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The Gospel in a Pluralist Society Paperback – October 30, 1989
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From the Back Cover
How does the gospel relate to a pluralist society? What is the Christian message in a society marked by religious pluralism, ethnic diversity, and cultural relativism? Should Christians encountering today's pluralist society concentrate on evangelism or on dialogue? How does the prevailing climate of opinion affect, perhaps infect, Christians faith?
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I did take exception at one point in the book, however. In chapter 14, Newbigin expresses his views on inclusivist, exclusivist, and pluralist views of the Gospel. He draws a line between all three on pages 182-183 that I find to be both untenable and incorrect based on Scripture. I felt, similarly to what he did in the chapter on election, that he sidestepped many of the major points of the arguments too much, and in the end missed the point. I failed to recognize how he could maintain a seemingly contradictory position, and particularly in chapter 14 felt like I disagreed with him. I found myself writing “Is this true?” and “I disagree here” in the margins, and in the end I may have to be content being an exclusivist as he defines it.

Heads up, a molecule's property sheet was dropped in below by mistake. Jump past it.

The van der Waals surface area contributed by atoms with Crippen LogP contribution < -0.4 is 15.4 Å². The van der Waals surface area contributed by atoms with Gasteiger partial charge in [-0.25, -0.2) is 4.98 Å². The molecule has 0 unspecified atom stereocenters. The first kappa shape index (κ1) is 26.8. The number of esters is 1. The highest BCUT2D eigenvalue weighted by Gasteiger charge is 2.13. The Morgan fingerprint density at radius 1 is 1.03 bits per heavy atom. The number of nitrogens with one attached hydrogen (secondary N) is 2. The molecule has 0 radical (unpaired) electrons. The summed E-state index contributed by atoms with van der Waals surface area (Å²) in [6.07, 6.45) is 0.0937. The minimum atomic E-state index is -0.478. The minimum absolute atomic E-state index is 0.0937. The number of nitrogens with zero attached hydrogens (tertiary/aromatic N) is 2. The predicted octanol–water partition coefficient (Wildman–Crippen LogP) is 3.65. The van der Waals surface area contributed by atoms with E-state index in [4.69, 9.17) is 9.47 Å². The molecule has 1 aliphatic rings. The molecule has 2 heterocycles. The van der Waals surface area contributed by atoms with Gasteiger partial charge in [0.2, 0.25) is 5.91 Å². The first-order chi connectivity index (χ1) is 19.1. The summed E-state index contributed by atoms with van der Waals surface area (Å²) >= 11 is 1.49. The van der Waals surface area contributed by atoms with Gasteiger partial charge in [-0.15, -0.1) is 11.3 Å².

This book will be applicable to my ministry. I like the way that he redefines many core concepts, and I will work to incorporate his new definitions into my vocabulary. Additionally, his arguments in various debates will prove useful for future study and teaching.
"The cross of Jesus is the place where all human beings without exception are exposed as enemies of God, and the place where all human beings without exception are accepted as beloved of God, objects of his forgiving grace" (pg. 86).
However, I do have two disagreements with Newbigin: I grow weary of the pitting of God's story/truth as narrative against doctrine/propositional theology (pg. 12). The Apostle Paul did both, he told the story of salvation from Abraham through Israel to Jesus and taught doctrinal truths that should be accepted and believed by every Christian. Second, Newbigin's embrace of Karl Rahner's anonymous Christian idea I found rather curious. To think that a sincerely seeking Hindu is really an anonymous Christian is actually insulting to the Hindu and still does not adequately explain how God judges those who have never heard the Gospel.
*The Gospel in a Pluralist Society* was ground breaking when written in 1989 at a time when the West was accepting the presuppositions of the post-modern worldview and the book still maintains its relevance as our society fully embraces the mindset of a supposedly tolerant, pluralistic, non-judging culture.